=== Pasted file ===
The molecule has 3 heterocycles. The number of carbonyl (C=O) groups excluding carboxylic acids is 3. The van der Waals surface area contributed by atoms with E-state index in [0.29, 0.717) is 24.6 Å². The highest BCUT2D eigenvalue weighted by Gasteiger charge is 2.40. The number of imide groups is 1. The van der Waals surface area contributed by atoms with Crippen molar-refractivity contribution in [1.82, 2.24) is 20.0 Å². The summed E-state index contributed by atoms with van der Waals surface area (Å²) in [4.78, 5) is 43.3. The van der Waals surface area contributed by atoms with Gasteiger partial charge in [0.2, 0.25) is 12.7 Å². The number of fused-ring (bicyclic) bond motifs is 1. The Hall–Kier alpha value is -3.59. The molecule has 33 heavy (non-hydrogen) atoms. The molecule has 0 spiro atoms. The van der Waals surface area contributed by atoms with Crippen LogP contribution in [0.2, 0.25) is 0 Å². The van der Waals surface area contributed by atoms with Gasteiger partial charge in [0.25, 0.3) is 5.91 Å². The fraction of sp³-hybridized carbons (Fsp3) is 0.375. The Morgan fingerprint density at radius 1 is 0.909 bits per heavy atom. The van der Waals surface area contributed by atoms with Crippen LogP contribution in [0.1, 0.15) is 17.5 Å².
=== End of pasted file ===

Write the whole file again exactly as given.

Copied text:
The molecule has 3 heterocycles. The number of carbonyl (C=O) groups excluding carboxylic acids is 3. The van der Waals surface area contributed by atoms with E-state index in [0.29, 0.717) is 24.6 Å². The highest BCUT2D eigenvalue weighted by Gasteiger charge is 2.40. The number of imide groups is 1. The van der Waals surface area contributed by atoms with Crippen molar-refractivity contribution in [1.82, 2.24) is 20.0 Å². The summed E-state index contributed by atoms with van der Waals surface area (Å²) in [4.78, 5) is 43.3. The van der Waals surface area contributed by atoms with Gasteiger partial charge in [0.2, 0.25) is 12.7 Å². The number of fused-ring (bicyclic) bond motifs is 1. The Hall–Kier alpha value is -3.59. The molecule has 33 heavy (non-hydrogen) atoms. The molecule has 0 spiro atoms. The van der Waals surface area contributed by atoms with Crippen LogP contribution in [0.2, 0.25) is 0 Å². The van der Waals surface area contributed by atoms with Gasteiger partial charge in [0.25, 0.3) is 5.91 Å². The fraction of sp³-hybridized carbons (Fsp3) is 0.375. The Morgan fingerprint density at radius 1 is 0.909 bits per heavy atom. The van der Waals surface area contributed by atoms with Crippen LogP contribution in [0.1, 0.15) is 17.5 Å².